“History repeats itself, first as tragedy, then as farce.” I had occasion to be reminded of that recently. It comes from Marx and Engels, and Slavoj Zizek uses it as the title of a recent treatise.
In his affirmation of pyro-theology, Peter Rollins takes up Buenaventura Durruti’s claim that “the only church that illuminates is a burning church.” Cross-search Durruti’s quote with Zizek and you get this, which basically encapsulates, beautifully, Rollins’ own project. Hear Zizek:
For this reason, Christianity is anti-wisdom: wisdom tells us that our efforts are in vain, that everything ends in chaos, while Christianity madly insists on the impossible. Love, especially a Christian one, is definitely not wise. This is why Paul said: “I will destroy the wisdom of the wise” (“Sapientiam sapientum perdam,” as his saying is usually known in Latin). We should take the term “wisdom” literally here: it is wisdom (in the sense of “realistic” acceptance of the way things are) that Paul is challenging, not knowledge as such.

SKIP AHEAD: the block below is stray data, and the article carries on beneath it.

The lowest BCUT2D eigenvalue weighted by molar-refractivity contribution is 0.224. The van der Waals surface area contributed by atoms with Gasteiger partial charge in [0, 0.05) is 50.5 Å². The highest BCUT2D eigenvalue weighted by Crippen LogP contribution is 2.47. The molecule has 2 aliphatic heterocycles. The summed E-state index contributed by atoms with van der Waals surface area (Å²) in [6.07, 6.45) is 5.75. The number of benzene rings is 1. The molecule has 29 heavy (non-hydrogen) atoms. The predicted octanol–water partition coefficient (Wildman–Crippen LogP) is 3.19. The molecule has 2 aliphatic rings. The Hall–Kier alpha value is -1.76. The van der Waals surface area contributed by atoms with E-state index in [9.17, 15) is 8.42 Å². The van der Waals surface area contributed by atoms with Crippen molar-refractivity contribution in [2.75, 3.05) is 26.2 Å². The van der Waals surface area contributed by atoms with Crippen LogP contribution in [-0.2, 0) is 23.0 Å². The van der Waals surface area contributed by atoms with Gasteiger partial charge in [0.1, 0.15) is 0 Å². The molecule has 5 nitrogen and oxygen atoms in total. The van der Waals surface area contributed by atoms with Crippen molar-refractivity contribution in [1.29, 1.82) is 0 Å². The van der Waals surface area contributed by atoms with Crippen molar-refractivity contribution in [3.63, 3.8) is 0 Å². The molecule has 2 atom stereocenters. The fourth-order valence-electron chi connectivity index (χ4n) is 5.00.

With regard to social order, this means that the authentic Christian tradition rejects the wisdom that the hierarchic order is our fate, that all attempts to mess with it and create another egalitarian order have to end up in destructive horror. Agape as political love means that unconditional, egalitarian love for one’s neighbour can serve as the foundation for a new order.
That Rollins takes Zizek (and Tillich) as major influences is clear, and I love the accessibility of Zizek’s piece in The New Statesman. Rollins’ new book, The Idolatry of God, builds from ideas like these if this fantastic lecture is any indication.
This, plus mysticism is the Christian future. I don’t see very many other ways forward, at least not very many that make sense, as Baptists say, to “us and the Holy Spirit.”
If Jonathan Fitzgerald is right that the New Sincerity is making a new, earnest morality possible, it’s also the case a that a New and Faithful Pluralism is helping more and more Christians explore themes like these, saved anew by the radical implications of a God bound by love over retributive justice. Yes, please.
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